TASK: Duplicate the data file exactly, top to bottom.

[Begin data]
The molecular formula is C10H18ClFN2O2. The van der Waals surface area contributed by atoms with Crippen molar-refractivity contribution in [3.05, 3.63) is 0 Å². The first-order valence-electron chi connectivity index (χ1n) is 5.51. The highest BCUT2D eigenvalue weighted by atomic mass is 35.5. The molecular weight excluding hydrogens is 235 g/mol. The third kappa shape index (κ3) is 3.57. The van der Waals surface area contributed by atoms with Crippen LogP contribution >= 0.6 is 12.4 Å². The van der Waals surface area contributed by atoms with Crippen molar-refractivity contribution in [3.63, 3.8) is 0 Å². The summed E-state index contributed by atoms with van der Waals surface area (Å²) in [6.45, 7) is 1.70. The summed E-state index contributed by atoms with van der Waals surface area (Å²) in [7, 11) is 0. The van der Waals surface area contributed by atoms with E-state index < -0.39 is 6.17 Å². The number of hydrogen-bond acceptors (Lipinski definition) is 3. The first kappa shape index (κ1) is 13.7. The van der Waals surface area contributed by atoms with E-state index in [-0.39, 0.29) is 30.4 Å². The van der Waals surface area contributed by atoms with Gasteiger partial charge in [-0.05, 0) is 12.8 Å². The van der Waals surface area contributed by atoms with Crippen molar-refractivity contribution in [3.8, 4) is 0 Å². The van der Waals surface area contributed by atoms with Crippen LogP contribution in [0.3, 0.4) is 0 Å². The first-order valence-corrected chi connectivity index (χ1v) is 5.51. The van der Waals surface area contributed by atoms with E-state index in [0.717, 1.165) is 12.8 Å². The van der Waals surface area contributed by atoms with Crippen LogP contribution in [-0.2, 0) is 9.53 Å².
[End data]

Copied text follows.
The molecular formula is C10H18ClFN2O2. The van der Waals surface area contributed by atoms with Crippen molar-refractivity contribution in [3.05, 3.63) is 0 Å². The first-order valence-electron chi connectivity index (χ1n) is 5.51. The highest BCUT2D eigenvalue weighted by atomic mass is 35.5. The molecular weight excluding hydrogens is 235 g/mol. The third kappa shape index (κ3) is 3.57. The van der Waals surface area contributed by atoms with Crippen LogP contribution >= 0.6 is 12.4 Å². The van der Waals surface area contributed by atoms with Crippen molar-refractivity contribution in [3.63, 3.8) is 0 Å². The summed E-state index contributed by atoms with van der Waals surface area (Å²) in [6.45, 7) is 1.70. The summed E-state index contributed by atoms with van der Waals surface area (Å²) in [7, 11) is 0. The van der Waals surface area contributed by atoms with E-state index < -0.39 is 6.17 Å². The number of hydrogen-bond acceptors (Lipinski definition) is 3. The first kappa shape index (κ1) is 13.7. The van der Waals surface area contributed by atoms with E-state index in [-0.39, 0.29) is 30.4 Å². The van der Waals surface area contributed by atoms with Gasteiger partial charge in [-0.05, 0) is 12.8 Å². The van der Waals surface area contributed by atoms with Crippen molar-refractivity contribution in [3.8, 4) is 0 Å². The van der Waals surface area contributed by atoms with Crippen LogP contribution in [0.3, 0.4) is 0 Å². The first-order valence-corrected chi connectivity index (χ1v) is 5.51. The van der Waals surface area contributed by atoms with E-state index in [0.717, 1.165) is 12.8 Å². The van der Waals surface area contributed by atoms with Crippen LogP contribution in [-0.2, 0) is 9.53 Å².